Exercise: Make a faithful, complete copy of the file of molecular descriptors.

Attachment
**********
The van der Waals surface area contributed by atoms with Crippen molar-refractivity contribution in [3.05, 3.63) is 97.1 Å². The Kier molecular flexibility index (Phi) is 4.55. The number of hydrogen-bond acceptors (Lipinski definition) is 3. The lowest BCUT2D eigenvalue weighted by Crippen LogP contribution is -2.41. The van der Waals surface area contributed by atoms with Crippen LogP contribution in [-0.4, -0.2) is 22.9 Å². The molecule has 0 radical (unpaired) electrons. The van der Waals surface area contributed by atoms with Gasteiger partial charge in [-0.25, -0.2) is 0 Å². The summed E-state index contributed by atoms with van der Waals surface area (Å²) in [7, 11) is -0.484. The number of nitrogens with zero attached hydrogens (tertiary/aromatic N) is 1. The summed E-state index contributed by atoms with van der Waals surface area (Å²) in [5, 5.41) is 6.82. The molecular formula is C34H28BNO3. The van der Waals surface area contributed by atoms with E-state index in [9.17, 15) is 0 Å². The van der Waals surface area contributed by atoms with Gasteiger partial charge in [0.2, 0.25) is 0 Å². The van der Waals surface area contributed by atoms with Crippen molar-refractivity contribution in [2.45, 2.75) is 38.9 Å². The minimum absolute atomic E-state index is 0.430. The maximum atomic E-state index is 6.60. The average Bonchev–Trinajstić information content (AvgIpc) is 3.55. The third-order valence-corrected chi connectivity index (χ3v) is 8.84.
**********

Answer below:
The van der Waals surface area contributed by atoms with Crippen molar-refractivity contribution in [3.05, 3.63) is 97.1 Å². The Kier molecular flexibility index (Phi) is 4.55. The number of hydrogen-bond acceptors (Lipinski definition) is 3. The lowest BCUT2D eigenvalue weighted by Crippen LogP contribution is -2.41. The van der Waals surface area contributed by atoms with Crippen LogP contribution in [-0.4, -0.2) is 22.9 Å². The molecule has 0 radical (unpaired) electrons. The van der Waals surface area contributed by atoms with Gasteiger partial charge in [-0.25, -0.2) is 0 Å². The summed E-state index contributed by atoms with van der Waals surface area (Å²) in [7, 11) is -0.484. The number of nitrogens with zero attached hydrogens (tertiary/aromatic N) is 1. The summed E-state index contributed by atoms with van der Waals surface area (Å²) in [5, 5.41) is 6.82. The molecular formula is C34H28BNO3. The van der Waals surface area contributed by atoms with E-state index in [9.17, 15) is 0 Å². The van der Waals surface area contributed by atoms with Gasteiger partial charge in [0.2, 0.25) is 0 Å². The van der Waals surface area contributed by atoms with Crippen molar-refractivity contribution in [2.45, 2.75) is 38.9 Å². The minimum absolute atomic E-state index is 0.430. The maximum atomic E-state index is 6.60. The average Bonchev–Trinajstić information content (AvgIpc) is 3.55. The third-order valence-corrected chi connectivity index (χ3v) is 8.84.